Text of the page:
Science & Technology
Cloud seeding for snow: Does it work? Scientists report first quantifiable observations
For the first time, scientists have obtained direct, quantifiable observations of cloud seeding for increased snowfall -- from the growth of ice crystals, through the processes that occur in clouds, to the eventual snowfall.
Amazon's store of the future opens
Amazon’s first Amazon Go store opened today in Seattle, automating most of the purchase, checkout, and payment steps associated with a retail transaction and replacing cash registers, cashiers, credit cards, self-checkout kiosks, RFID chips -- and lines -- with hundreds of small cameras, computer vision, deep-learning algorithms, and sensor fusion.
Women More Likely Than Men to Lose U.S. Jobs by Automation: WEF Report
Those conclusions, from a study released Monday at the World Economic Forum, show about 57 percent of the 1.4 million U.S. jobs to be disrupted by technology between now and 2026 are held by women. With proper retraining, most of the workers would find new, higher-paying jobs. Without it, very few have opportunities, but women fare the worst, according to the study, conducted in collaboration with the Boston Consulting Group. Making the transition will be expensive and difficult, the authors said.
SpaceX Test Fires Its Falcon Heavy Rocket for the First Time
The long-awaited Falcon Heavy rocket roared to life on Wednesday at 12:30 pm Eastern, as SpaceX fired up the 27 Merlin engines that power the triple-booster rocket at Kennedy Space Center. Perched atop what CEO Elon Musk claims will be the most powerful lift vehicle in the world is the billionaire’s Tesla Roadster, which will launch toward a Mars elliptical orbit on the Falcon Heavy’s upcoming maiden flight.
Is Silicon Valley losing its edge?
What was supposed to be an awe-inspiring trip to the Bay Area, turned into an experience of validation and self-affirmation for a group of Chinese tech entrepreneurs and start-up founders. Far from being struck by the advances in technology and society in Silicon Valley, the delegation was shocked at the prevalence of cash, that food deliveries shut down overnight and most people drive, not bike, reported the Wall Street Journal.
What CES Taught Us About The Future Of Tech
The Consumer Electronics Show (CES) is one of the largest technology conferences in the world. It draws companies hailing from all corners of the industry, from established giants showing off a sweeping new product lineup to lean startups hoping to find funding for their big idea. After exploring endless rows of booths and attending panels of experts discussing the tech industry's most complex topics, we wanted to share our key takeaways from this year's event.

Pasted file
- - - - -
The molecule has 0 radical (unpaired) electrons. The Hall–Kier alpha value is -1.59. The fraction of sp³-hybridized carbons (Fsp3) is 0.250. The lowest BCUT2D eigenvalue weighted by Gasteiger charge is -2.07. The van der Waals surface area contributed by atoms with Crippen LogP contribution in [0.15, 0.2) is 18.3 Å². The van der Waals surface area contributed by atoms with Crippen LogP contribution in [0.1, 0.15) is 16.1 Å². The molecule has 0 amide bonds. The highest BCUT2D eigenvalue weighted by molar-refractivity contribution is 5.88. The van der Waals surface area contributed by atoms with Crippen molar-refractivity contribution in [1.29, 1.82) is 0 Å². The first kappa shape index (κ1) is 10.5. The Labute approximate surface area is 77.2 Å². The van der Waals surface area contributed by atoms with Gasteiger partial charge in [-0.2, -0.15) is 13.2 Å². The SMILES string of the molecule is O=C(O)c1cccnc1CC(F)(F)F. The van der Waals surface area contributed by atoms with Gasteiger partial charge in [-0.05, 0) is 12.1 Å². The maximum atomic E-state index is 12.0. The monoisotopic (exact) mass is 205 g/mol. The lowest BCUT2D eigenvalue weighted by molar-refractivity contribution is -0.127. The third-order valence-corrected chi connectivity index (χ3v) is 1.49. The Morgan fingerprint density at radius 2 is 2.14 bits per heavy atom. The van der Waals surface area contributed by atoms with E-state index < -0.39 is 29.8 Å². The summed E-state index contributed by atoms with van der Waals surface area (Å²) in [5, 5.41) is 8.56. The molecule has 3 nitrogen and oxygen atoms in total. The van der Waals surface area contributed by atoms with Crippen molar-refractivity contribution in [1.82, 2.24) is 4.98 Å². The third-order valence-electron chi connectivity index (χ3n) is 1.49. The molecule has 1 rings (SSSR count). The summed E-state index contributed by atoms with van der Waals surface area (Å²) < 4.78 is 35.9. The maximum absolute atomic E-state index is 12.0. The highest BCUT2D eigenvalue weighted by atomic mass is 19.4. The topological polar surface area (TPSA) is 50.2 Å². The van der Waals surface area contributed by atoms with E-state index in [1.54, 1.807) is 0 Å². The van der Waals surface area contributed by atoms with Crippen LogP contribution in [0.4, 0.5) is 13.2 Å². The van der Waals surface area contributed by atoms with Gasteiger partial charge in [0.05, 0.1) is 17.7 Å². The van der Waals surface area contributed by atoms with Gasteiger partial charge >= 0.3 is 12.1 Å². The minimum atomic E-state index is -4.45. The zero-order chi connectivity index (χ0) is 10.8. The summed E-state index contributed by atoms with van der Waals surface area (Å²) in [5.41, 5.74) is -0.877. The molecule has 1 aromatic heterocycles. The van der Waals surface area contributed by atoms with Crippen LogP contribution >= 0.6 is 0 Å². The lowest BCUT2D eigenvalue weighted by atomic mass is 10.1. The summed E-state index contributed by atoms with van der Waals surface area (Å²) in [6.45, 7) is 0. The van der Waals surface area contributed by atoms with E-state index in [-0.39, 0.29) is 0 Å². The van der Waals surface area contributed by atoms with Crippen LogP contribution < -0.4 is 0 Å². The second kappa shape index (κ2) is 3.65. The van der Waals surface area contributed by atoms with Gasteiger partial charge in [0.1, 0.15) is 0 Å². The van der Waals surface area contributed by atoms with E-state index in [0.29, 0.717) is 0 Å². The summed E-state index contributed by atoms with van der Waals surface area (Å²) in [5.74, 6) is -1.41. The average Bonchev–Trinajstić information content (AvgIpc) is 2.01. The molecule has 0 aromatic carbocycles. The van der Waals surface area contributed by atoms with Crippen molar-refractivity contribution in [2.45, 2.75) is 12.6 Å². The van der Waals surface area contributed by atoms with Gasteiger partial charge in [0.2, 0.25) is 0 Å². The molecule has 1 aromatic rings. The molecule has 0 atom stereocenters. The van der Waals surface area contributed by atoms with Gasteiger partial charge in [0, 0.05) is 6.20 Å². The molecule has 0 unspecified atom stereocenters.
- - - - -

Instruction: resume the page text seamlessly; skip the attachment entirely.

The Cost To Put a Microsatellite Constellation Into Space Just Fell Through the Floor
Want your own microsatellite constellation? The prospect just became much more realistic. Rocket Lab, a space startup out of California and New Zealand, announced two important firsts in the past week: getting their experimental rocket into orbit on its second attempt and more precise deployment of microsatellites thanks to a novel secondary burn capability.That suggests that future minisatellites will get much cheaper to launch.
US military teams up with Silicon Valley to revolutionize the battlefield
The U.S. military is partnering with Silicon Valley to step up its game on the battlefield. The Defense Innovation Unit Experimental (DIUX), which is part of the Department of Defense, is connecting the U.S. military with companies developing leading-edge technology that would help it carry out missions quicker and cheaper.
China declared world’s largest producer of scientific articles
For the first time, China has overtaken the United States in terms of the total number of science publications, according to statistics compiled by the US National Science Foundation (NSF). The agency’s report, released on 18 January, documents the United States’ increasing competition from China and other developing countries that are stepping up their investments in science and technology.
'Potentially hazardous asteroid' bigger than Earth's tallest building will zoom past us next month
A "potentially hazardous asteroid" known as 2002 AJ129 is set to fly by Earth at a whopping 67,000 miles per hour next month -- but there is no need to worry, scientists say. The 0.7-mile long body -- larger than the tallest building on Earth, Dubai’s half-mile high Burj Khalifa skyscraper -- will rocket past our planet on Feb. 4 by 2.6 million miles, giving it no chance of hitting us.